American banking: Socialism or laissez-faire?
Imagine a banking system where the public would lend money to the Treasury at X% interest, and the Treasury would then lend the same funds to commercial banks at the same X% interest rate. All bank deposits were held by the Treasury. That sounds kind of socialistic, doesn’t it? And yet this might also be viewed as a description of the actual American banking system, during the 1990s and 2000s. The Treasury backstops all FDIC-insured deposits.
Of course in recent years, progressives have complained that the 1990-2007 system was a product of radical deregulation, and the 2008 banking crisis was blowback from public policies that reflected a laissez-faire ideology. So which is it?
I’d say neither. Ideological framing gets in the way of understanding what’s actually going on in banking. After a recent post criticizing FDIC, commenters suggested that removing deposit insurance would hurt small savers. But if protecting small savers were the goal, surely there are much less costly ways of doing so.
While waiting out endless delays at the airport, I recently came across a magazine that specialized in commenting on major New Your City real estate developers. (No, this story has no Trump angle.) This article caught my eye:
Sometimes it seems like Bank of the Ozarks is the only show left in town, lending hundreds of millions to developers across the city amid a condo financing drought. Its aggressive approach has led some industry insiders to question whether the Arkansas-based lender is becoming overexposed to a downturn in the New York City condo market. . . .
Ozarks, which was for most of its history a small community bank with a handful of branches in Arkansas, has been one of the most prolific lenders in the city in recent years. It recently provided a $108 million construction loan for Xinyuan Real Estate’s new condominium project at 615 10th Avenue in Hell’s Kitchen. It’s also a lender on JDS Development and the Chetrit Group’s Brooklyn megatower rental project at 9 Dekalb Avenue and on Tishman Speyer’s Macy’s development in Downtown Brooklyn. . . .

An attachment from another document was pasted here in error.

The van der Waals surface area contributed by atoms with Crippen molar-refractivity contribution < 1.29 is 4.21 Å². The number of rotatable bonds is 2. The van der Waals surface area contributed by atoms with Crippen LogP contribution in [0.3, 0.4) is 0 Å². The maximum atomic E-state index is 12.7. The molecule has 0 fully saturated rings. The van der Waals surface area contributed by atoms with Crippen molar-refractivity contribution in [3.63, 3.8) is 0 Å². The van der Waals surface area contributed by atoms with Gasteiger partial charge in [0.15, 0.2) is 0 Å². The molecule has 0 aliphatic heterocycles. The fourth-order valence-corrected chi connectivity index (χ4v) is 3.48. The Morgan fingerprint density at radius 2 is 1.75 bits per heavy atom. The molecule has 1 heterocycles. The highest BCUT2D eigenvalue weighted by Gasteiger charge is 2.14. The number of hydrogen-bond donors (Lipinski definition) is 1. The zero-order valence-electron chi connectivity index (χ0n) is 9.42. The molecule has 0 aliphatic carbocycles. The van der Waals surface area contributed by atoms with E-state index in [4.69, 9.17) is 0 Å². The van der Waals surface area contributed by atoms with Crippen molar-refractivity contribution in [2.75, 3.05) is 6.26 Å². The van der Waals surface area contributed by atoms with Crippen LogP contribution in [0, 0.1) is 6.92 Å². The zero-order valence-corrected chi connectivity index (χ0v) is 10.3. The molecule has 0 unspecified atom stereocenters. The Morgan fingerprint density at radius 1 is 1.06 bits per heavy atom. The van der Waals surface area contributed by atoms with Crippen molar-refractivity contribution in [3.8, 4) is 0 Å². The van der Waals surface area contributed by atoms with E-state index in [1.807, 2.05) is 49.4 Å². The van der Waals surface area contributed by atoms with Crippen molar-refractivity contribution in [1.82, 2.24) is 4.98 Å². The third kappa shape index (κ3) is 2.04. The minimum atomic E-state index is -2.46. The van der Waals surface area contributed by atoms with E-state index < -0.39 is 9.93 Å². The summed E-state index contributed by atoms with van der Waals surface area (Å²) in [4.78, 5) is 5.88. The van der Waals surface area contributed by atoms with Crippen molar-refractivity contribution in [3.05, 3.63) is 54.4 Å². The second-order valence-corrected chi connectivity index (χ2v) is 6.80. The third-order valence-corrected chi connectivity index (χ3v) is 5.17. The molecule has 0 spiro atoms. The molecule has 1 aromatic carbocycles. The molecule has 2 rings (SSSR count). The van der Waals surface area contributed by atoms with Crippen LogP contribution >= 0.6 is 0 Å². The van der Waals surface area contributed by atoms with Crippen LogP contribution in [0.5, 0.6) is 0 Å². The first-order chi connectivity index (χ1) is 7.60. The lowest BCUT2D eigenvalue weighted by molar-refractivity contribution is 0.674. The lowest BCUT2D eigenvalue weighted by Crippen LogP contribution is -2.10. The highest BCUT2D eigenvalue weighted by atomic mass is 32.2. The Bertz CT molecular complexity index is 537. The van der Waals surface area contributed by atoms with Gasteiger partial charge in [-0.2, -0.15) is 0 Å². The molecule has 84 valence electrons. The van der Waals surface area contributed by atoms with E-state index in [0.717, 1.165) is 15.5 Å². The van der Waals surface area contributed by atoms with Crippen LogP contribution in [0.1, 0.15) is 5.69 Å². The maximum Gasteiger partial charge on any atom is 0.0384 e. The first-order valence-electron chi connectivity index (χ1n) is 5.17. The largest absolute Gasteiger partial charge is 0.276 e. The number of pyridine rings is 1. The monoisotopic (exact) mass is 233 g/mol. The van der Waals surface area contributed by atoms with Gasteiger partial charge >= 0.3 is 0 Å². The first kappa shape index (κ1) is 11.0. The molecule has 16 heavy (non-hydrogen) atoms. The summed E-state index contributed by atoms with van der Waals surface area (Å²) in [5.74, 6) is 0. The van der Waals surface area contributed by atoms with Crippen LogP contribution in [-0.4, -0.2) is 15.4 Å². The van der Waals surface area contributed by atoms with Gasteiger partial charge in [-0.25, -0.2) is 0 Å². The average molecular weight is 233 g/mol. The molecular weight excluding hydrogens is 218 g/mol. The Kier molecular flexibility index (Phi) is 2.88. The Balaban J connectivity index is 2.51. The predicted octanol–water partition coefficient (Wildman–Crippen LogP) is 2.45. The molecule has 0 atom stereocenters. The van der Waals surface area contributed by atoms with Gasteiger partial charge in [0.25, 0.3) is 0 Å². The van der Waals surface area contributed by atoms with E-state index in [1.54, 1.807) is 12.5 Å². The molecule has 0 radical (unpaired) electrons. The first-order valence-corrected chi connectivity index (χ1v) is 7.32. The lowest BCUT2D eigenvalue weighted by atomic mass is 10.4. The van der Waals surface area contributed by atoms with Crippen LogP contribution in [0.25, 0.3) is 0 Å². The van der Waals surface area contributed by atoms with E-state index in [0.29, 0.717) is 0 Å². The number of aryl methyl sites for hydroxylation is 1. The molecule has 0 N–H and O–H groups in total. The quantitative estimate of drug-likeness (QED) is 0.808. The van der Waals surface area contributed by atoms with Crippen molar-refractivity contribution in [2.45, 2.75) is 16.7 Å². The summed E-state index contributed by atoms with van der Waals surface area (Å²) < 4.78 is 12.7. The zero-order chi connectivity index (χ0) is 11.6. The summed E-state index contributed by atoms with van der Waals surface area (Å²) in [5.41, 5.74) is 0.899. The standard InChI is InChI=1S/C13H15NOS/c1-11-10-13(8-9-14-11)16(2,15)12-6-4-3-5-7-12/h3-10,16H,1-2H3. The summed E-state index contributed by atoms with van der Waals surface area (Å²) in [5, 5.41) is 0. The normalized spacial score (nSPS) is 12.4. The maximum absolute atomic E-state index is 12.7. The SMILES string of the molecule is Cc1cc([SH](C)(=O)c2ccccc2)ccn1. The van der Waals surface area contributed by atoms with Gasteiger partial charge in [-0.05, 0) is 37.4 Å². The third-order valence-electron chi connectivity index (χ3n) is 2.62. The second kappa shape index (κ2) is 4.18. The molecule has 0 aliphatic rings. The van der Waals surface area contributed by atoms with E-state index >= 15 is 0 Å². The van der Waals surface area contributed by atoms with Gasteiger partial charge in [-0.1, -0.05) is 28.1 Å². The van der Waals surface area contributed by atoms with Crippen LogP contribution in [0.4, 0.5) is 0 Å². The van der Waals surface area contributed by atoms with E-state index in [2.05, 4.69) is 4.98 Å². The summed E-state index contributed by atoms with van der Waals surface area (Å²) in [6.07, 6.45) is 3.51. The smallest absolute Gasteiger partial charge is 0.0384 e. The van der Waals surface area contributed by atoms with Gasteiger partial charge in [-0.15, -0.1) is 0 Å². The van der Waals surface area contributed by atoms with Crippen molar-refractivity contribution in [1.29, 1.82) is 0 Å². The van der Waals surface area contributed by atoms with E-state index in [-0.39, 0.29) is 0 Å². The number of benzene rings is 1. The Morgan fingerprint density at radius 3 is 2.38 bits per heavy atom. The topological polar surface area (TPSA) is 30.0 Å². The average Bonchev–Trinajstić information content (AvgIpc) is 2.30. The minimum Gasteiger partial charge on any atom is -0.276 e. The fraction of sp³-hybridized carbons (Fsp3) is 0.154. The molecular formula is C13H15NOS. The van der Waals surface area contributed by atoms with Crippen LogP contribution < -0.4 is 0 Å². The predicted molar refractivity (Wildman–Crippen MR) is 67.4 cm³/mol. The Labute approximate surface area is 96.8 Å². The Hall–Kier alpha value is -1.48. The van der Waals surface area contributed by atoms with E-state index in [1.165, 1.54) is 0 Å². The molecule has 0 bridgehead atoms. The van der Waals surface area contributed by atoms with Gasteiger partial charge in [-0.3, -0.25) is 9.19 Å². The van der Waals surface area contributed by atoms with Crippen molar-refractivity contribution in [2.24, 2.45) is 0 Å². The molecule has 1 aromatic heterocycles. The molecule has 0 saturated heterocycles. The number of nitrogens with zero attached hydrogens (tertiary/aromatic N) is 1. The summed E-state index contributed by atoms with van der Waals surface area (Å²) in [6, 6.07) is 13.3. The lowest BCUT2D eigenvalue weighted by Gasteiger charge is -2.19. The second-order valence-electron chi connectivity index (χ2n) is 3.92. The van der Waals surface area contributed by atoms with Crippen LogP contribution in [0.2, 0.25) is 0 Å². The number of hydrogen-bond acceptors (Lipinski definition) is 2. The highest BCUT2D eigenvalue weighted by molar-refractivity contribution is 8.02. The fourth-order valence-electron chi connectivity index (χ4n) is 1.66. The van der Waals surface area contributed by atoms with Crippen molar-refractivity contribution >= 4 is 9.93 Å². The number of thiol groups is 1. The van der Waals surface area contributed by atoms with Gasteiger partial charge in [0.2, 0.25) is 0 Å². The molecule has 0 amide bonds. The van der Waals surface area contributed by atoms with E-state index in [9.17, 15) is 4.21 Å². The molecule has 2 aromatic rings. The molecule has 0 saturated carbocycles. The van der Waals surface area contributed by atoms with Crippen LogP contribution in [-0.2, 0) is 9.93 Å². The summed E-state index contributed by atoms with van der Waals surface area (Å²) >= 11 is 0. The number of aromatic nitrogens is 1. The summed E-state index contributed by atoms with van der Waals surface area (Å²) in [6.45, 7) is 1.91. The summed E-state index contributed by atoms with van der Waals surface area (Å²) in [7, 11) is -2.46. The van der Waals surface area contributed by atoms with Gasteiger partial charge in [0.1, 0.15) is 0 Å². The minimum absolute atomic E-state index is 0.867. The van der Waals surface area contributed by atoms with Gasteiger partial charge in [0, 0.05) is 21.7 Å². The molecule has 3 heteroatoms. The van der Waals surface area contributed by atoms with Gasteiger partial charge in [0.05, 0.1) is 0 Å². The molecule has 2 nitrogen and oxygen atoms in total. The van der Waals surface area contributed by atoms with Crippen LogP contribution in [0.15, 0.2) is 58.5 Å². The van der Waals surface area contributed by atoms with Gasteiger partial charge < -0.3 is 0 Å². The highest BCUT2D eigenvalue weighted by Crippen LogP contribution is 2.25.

Last year, Carson Block, founder of Muddy Waters Research, said he was shorting Ozarks’ stock because he believed the bank was moving too aggressively in the real estate space.
I don’t believe in “bubbles”, so don’t take this as a prediction that Bank of the Ozarks will run into trouble. Rather, my point is that this sort of aggressive strategy makes far more sense in a world of FDIC, than without deposit insurance. How many people would want to put their life savings into this sort of bank, if FDIC did not guarantee the deposits?
Back in the 1920s, banks were managed far more conservatively than today. Patrick Sullivan recently reminded me of a study by Eugene White, which pointed out that the huge 1920s real estate boom and bust did not cause a banking panic:
Although long obscured by the Great Depression, the nationwide “bubble” that appeared in the early 1920s and burst in 1926 was similar in magnitude to the recent real estate boom and bust. Fundamentals, including a post-war construction catch-up, low interest rates and a “Greenspan put,” helped to ignite the boom in the twenties, but alternative monetary policies would have only dampened not eliminated it. Both booms were accompanied by securitization, a reduction in lending standards, and weaker supervision.